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Credible mobile Java EE apps

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Matti Tahvonen
Matti Tahvonen
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On Jun 30, 2014 8:00:00 PM
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A couple of weeks ago we had a webinar with a nice overview of a Vaadin TouchKit application built on top of a well established Java EE architecture. Some viewers even called it a "TouchKit essentials for Java EE gurus", but we are pretty happy about the content we covered there. You should consider it more as a best practices for a serious TouchKit application.

Proven software stacks, like Java EE 6 or Spring, are safe choices upon which you can build your apps. They have been used in thousands of huge projects, both in terms of usage and features, in multiple industries. There shouldn't be nasty surprises, something you are likely to face in case you design a whole new stack yourself.

Java EE mobile stack explained

For those who like to read more than watch videos, here is a short summary of the topics we covered.

In the very beginning of the webinar, we presented a way to get Context Dependency Injection set up with TouchKit. Too bad, I made a shameful demo effect in the webinar and forgot to add an empty beans.xml file to the project, but a working example of integrating CDI with TouchKit is now available from GitHub.

When you end up having lots of code on the UI layer, it is essential to start building that in a formulated manner. A commonly used pattern is Model-View-Presenter, MVP, which was demonstrated from our hobby project. There your model usually comes from your "backend", View classes contain only Vaadin UI components - without any logic, and Presenter classes contain logic related to user interactions.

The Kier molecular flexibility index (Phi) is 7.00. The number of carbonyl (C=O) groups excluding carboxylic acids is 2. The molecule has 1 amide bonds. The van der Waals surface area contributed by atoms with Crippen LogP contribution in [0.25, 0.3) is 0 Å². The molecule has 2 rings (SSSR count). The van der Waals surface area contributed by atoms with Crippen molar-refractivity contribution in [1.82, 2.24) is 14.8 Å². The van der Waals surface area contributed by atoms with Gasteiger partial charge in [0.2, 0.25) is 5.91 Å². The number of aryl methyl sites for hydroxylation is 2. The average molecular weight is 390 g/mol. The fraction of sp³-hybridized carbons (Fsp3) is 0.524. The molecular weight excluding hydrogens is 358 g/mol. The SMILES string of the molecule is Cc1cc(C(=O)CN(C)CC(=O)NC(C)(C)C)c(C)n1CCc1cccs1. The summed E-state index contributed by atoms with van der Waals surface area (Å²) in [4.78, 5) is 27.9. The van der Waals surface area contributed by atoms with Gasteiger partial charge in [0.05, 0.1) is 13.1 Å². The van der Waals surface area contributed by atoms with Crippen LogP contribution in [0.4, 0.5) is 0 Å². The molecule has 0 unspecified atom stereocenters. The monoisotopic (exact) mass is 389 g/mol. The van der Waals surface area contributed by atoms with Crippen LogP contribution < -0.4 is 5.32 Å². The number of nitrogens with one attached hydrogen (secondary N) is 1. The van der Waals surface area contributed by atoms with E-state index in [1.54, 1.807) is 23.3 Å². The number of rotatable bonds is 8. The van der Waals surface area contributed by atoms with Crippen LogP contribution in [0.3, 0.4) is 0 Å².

The well known MVP pattern will help you to collaborate when new developers are added to the project or when you return to the project after some months on some other task. But an even more essential benefit is that you can pretty easily write fast JUnit tests for your UI logic. The webinar discusses this kind of tests, where model and view parts are mocked for the test.

Testing it

Testing just the UI controllers in your web app doesn't yet prove your app works flawlessly. To demonstrate how you can also test your domain model together with services and database, we used Arquillian. It is an increasingly popular integration testing helper for Java EE environments that allows you to quickly create minimal deployments, deploy them in a container and run tests on them. It makes running integration tests during the development just as easy as running unit tests.

To make the integration level even higher, we threw in Vaadin TestBench. It is a testing tool, designed specifically for Vaadin apps, that commands real browsers to simulate user interactions. This way you can use it to create tests that really prove your whole app works - from the browsers’ JS interpretation to SQL queries in your database. We also used Page Object pattern to make parts of these tests reusable among different user stories and to make them more maintainable. TestBench naturally supports Vaadin TouchKit and you can even configure it to use real mobile devices.

Pretty heavy topics for a one hour webinar, but in case you are considering to build some serious Vaadin TouchKit apps, definitely worth watching.

BTW. Those who prefer Spring over Java EE, most topics are still relevant. For a Spring Boot + Vaadin Touchkit integration example, check out this small hobby project to track the Vaadin sailing boat.

Some further pointers and inspiration:

 

Matti Tahvonen
Matti Tahvonen
Matti Tahvonen has a long history in Vaadin R&D: developing the core framework from the dark ages of pure JS client side to the GWT era and creating number of official and unofficial Vaadin add-ons. His current responsibility is to keep you up to date with latest and greatest Vaadin related technologies. You can follow him on Twitter – @ MattiTahvonen
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